Multi Port USB Charger

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Introduction: Multi Port USB Charger

Tired of figuring out how many USB chargers you can cram into one outlet.

Step 1: Warnings

After you make these modifications NEVER connect this USB hub to a computer.

As usual create at your own risk!

Step 2: Compatibility

The following devices have been tested and charge:

Nintendo 3DS
Nintendo DSi
Kindle Fire HD 7
Apple iPhone
Apple iPod
Samsung Galaxy S2
Samsung Tab 10.1
Samsung Galaxy Note 3
OnePlus One

Note: All of these device will charge but not all will charge at max current.

Step 3: Tools Needed

Soldering iron
Solder
Small screwdriver

Step 4: The USB Hub

The USB hub to modify. Save the wimpy power supply for another project.

Step 5: Opening the 10 Port USB Hub.

Flip USB hub over. Remove back cover by gently prying along the seam.

Step 6: Free the Circuit Board!

Gently pry out the circuit board. In my USB hub the power end had more room to get out compared to the other end.

Step 7: Circuit Board Out

Here is the circuit board once it is out of the case.

Step 8: Time to Solder

You may not be able to see from these 2 pictures but I had to fix many cold solder joints on this board. I was amazed at how many there were. All good solder joints must have a wet look to them. You can look up a soldering Instructable if you do not know how to solder.

Step 9: More Solder to Short Pins

Locate the USB pins on the bottom of (opposite side of USB ports) the circuit board. Get out your trusty soldering iron and some solder. You want to short the two middle pins together.

Step 10: New Power Supply

Purchase a 5 volt power supply with a compatible connector. I found a 5v 8 amp power supply.

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    11 Discussions

    0
    Cueball21
    Cueball21

    2 months ago

    Thanks for the information. I found a 13 port USB hub on eBay. I will modify it as you suggested and mark it not for data so I don't get confused. I have an iPhone, iPad or 2 and other usb devices that require less power. The problem becomes how to size a new power supply.

    My knowledge of electronics is very basic: Volts X Amps = Watts. How do I find out the power needs of the smart devices and the other not-so-smart devices? I've read that USB power supplies are generally 5 Volts and USB devices other than smart devices draw 0.5 Amps in most cases. How do I size the new power supply?

    I think I remember reading that power requirements are cumulative - just add them together to get the total needed - and that a factor of 50% should be allowed for overhead. Is this a good rule of thumb? I've read somewhere that most USB devices - other than smart devices - use about 0.5 Amps. If I assume that smart devices draw 10 times that ( or 5.0 amps each); and I plan to use all ports and not more than 5 smart devices, my logic yields: (5 x 5.0 Amps) = 25 Amps + (8 x 0.5 Amps) = 4.0 or 29 Amps x 150% for about 45.0 Amps. It seems that I would need to know how many Watts each type of device would draw to calculate voltage. This is a hypothetical; not real data. I just want to know if the approach is correct.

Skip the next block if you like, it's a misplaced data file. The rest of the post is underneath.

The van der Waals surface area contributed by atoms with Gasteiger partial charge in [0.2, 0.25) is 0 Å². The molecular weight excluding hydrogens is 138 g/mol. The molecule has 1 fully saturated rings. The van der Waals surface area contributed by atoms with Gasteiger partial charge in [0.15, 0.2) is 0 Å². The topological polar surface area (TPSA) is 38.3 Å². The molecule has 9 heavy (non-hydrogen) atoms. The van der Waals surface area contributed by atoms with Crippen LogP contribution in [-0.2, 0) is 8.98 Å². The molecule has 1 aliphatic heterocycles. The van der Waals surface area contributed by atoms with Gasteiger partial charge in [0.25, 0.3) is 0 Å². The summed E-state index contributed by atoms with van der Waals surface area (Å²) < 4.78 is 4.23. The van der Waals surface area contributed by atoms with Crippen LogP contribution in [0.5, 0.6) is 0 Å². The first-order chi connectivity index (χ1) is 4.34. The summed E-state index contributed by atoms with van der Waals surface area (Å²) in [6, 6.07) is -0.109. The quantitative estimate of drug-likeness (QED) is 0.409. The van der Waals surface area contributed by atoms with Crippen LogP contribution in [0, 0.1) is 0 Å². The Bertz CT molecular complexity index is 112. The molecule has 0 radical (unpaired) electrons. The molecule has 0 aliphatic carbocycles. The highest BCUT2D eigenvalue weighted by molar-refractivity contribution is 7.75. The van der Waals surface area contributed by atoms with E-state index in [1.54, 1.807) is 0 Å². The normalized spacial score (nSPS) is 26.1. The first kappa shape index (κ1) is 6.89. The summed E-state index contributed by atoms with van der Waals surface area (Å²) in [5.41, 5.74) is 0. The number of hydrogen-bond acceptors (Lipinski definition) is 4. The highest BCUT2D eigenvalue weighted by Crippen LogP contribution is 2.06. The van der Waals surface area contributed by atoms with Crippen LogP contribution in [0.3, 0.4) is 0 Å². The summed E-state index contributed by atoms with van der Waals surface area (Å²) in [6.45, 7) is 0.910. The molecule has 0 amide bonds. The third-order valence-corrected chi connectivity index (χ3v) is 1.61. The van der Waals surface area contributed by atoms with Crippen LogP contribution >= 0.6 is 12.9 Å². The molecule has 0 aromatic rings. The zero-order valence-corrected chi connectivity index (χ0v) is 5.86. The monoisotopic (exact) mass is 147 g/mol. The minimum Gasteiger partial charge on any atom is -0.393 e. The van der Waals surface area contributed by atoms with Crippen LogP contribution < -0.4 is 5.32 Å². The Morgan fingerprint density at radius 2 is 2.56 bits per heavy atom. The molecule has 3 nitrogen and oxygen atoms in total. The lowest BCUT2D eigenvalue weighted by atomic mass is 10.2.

I realize that you didn't make this ible to teach an electronics course; so if you want to suggest other topics for me to research, I understand; however, I'd appreciate your comments on the hypothetical I posed in the paragraph above.

    0
    oliverkwin10
    oliverkwin10

    Question 9 months ago on Step 1

    Why shouldn't it's be connected to a computer?

    0
    jschlager
    jschlager

    Answer 2 months ago

    The data pins are shorted. Useless for data transfers.

    0
    Cueball21
    Cueball21

    2 months ago

    I'm about as slow as a snail and dumb as a whole box of hammers; so bear with my questions, please.

    From what I got out of this ible, you removed the PCB and shorted the 2 inner USB connections to each other. I don't understand why this works. Can you explain? Also, how did you short the 2 connections, with solder or wire?

    Is this solution ample for Apple products? I've read that they use a different sort of battery with different charging requirements.

    ????

    1
    jschlager
    jschlager

    Reply 2 months ago

    You can charge apple devices on this but will not charge at a high rate.

    1
    jschlager
    jschlager

    Reply 2 months ago

    Shorting the 2 inner pins fools many devices to think it is connected to a charger only and no data.

    The inner pins are data lines for USB. Since you are shorting them the hub is useless for data transfers. So not useful for data transfers. As a result not really useful for connecting to a pc.

    0
    sammutvr1997
    sammutvr1997

    Question 2 years ago on Step 3

    easy way to design the multi port charger

    0
    fcfelix
    fcfelix

    5 years ago on Introduction

    Hi, nice ible, I wanted to do something like this as well. But maybe for those who cant read from the board what those 2 middle pins are, can you tell us why we want to shorten those two? Are those Data+ and Data-? Is it necessary to shorten them and make the multiport charger-only-no-data? Thanks, best regards, Felix

    0
    jschlager
    jschlager

    Reply 5 years ago

    Many iPhones and Android devices will test if data+ and data- are shorted together. This signals that they are connected to a power supply and not a computer. A standard computer only supplies 500mA so they will operate in a slow charge state. Shorting the pins signals that they can draw the max current they can to charge.

    0
    rparash
    rparash

    5 years ago on Introduction

    if only one device will be connected it will get all 8 amp?

    0
    jschlager
    jschlager

    Reply 5 years ago

    The devce will only draw the maximum current it can. You can not push 8 amps into the device.